“identical jobs”: I only listed that criteria as part of the condition under which networking would be irrelevant. If jobs are not identical, then there would still be the drive to get a better (subjective) job .

    The closing line to this essay seems to bemoan the fact that to have the benefits of society we have to be sociable — that to benefit from economic cooperation, we have to convince others that we are worth cooperating with. I don’t understand what plausible alternative there is. We are social organisms — we exist in a specific location with specific social connections. The idea that we can interact with “society” as a whole is bizarre, but unfortunately common. It’s a common delusion that I’ve had to dismiss from my own thinking over the years. People like to think that they are omniscient and objective, when they have VERY limited information and necessarily process it in a subjective manner. Frankly, I think that it’s a statist myth that is reinforced by the statist news media (with their obsession on elections and state policy), but it probably also arises from our training to think objectively.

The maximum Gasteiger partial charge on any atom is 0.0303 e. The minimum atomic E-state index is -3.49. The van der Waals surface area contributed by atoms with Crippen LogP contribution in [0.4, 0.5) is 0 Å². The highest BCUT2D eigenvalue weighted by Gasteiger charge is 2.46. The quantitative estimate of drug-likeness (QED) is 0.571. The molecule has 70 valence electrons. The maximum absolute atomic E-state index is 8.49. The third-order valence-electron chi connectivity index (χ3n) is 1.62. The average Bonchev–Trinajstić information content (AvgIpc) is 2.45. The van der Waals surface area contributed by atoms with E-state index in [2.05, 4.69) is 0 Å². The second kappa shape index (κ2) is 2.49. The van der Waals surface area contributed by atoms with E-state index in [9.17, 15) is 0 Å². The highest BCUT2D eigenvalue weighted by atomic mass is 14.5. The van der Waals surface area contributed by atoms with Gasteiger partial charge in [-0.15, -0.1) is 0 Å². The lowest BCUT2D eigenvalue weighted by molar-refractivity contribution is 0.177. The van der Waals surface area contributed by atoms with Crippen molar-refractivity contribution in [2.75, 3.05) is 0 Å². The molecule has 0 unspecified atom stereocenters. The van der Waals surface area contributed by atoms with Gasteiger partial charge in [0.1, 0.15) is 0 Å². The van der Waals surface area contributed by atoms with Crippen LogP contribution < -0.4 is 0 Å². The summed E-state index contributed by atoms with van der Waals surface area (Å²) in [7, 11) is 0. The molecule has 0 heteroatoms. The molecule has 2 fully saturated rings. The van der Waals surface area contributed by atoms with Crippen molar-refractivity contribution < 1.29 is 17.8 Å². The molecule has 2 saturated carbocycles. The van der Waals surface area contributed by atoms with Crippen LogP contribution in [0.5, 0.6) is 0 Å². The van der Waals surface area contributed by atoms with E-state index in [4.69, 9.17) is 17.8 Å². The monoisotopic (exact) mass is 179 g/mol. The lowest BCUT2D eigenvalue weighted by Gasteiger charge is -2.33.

• n8chz says:

      It seems networking, like the poor, we will always have with us. Perhaps the necessity of networking is one of those “intractable problems” like entropy. Hopefully there are ways to make it less intimidating to some of us. Maybe a remedial program in networking, or ev
      en in subjective thought.🙂

      Granted there is cost or effort involved in sharing information. Ironically sometimes there is more cost or effort involved in not sharing information. Perhaps this is due to the oligopolistic nature of the “point of sale” with Master Card and Visa. Bitcoin as a point of sale system seems to emphasize strong privacy over open information sharing opportunities. I must admit I haven’t tried it yet. In pubwan (see blogroll to right) I’m trying to come up with strategies for implementing a consumer controlled and information rich point of sale.

      • ricketson says:

        Re: a program in networking…